We’d had a lovely afternoon at Treefest, riding the merry-go-round and helter skelter, sitting in a tent listening to stories of gypsies and kings, eating churros and chocolate sauce, exploring treehouses and generally running amok in the bank holiday sunshine. When it was time to head back to the car we did the usual you-can’t-catch-me game… and then it happened. He fell over, head first, onto the sharp gravel path. Oh my loves, there was so much blood. In a flash Abby scooped him up and we planted ourselves on the side of the road, searching for tissues and water, knowing it wasn’t going to be enough. Noah’s dad ran to get the first aiders, and it was amazing how many other mums stopped and offered us tissues and wipes — one lady sat down and unpacked an entire first aid kit from her bag. Mums, women, people are so good. Help arrived in the form of two ex-army medics, a husband and wife team who were absolutely brilliant. Noah let the woman — I think her name was Jane, it was all a bit fraught — clean up his face and we could see there was a cut on his forehead, he’d taken the skin off above his lip and grazed his cheek. HE WAS SO BRAVE. Crying, distraught and scared, but so so brave, our little man. He even swallowed down a spoonful of Calpol without any complaint, which definitely helped to ease his head.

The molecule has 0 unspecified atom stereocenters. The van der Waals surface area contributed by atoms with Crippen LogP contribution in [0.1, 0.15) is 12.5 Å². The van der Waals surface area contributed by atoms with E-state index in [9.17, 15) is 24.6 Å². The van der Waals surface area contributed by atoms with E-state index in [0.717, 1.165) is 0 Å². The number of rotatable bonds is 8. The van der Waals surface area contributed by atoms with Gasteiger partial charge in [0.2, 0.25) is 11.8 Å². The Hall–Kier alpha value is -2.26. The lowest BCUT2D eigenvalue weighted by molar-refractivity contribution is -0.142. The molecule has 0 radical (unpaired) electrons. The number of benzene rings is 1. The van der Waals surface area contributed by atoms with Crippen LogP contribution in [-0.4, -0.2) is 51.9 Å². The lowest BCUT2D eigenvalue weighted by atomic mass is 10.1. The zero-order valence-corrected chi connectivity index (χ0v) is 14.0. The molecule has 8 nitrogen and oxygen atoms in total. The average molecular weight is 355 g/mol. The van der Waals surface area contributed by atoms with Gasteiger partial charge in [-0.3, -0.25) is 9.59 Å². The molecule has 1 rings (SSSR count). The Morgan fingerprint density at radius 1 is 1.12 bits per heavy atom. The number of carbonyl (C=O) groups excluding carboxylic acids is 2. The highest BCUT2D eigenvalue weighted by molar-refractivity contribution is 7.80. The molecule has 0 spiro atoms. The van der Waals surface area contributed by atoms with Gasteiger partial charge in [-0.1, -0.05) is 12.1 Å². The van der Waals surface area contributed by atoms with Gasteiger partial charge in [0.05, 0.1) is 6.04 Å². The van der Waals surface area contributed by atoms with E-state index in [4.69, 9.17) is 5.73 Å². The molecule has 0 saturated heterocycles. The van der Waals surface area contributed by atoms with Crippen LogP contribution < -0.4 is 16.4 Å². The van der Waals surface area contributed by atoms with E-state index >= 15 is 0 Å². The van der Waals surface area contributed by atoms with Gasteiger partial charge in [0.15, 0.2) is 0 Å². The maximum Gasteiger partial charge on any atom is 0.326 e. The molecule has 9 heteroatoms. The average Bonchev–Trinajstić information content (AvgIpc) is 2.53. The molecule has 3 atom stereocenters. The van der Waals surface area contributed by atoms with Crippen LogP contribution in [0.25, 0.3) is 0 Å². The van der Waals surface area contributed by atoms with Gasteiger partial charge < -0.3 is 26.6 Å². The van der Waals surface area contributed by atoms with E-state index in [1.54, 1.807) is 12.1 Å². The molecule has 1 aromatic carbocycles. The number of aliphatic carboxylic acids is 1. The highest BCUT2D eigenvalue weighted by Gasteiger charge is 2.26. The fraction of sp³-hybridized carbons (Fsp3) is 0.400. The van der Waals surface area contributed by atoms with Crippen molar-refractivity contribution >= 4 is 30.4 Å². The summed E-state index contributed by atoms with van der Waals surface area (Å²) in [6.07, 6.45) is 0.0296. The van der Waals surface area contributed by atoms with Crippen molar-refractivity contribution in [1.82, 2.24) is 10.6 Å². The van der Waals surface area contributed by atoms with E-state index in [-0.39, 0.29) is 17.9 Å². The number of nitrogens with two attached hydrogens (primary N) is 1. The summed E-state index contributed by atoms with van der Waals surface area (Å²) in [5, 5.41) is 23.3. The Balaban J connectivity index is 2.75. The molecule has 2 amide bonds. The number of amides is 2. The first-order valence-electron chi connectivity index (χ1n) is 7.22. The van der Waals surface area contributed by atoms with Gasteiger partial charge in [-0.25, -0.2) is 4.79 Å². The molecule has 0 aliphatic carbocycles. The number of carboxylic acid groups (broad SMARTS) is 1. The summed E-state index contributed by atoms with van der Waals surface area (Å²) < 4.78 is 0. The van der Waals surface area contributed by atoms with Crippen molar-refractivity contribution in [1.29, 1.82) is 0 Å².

And while all this was happening, I sat like a rock beside my sister, helping where I could, but staying calm. We all react to scary stuff in different ways — apparently I get really zen. After a moment of sheer panic when i saw Noah’s bloody face, I went straight into keep-everyone-calm mode. Once he was all patched up Noah stepped out of his mummy’s arms and came to me. I picked him up and gave him lots of cuddles, showing him the ambulance (the “nee-nah”) while Abby talked to Jane and let herself feel what had happened. As we walked back to the car Noah wanted me to keep carrying him, and though his mummy just wanted him back in her arms, we agreed later that it was a definite sign that he was okay. Usually when really bad stuff happens he just wants his mummy, so wanting me meant things were normalising.
Back at home we tucked him up on the sofa with a DVD and offered biscuits and chocolate but Noah wanted an apple and some juice :) The next day we stayed at home, but he was jumping off the sofa in no time, fearless as ever. His face is scabby, and, of course, he’s constantly picking at it, but he seems absolutely fine. His mummy, daddy and auntie, on the other hand, are still processing it all!
Our brave boy.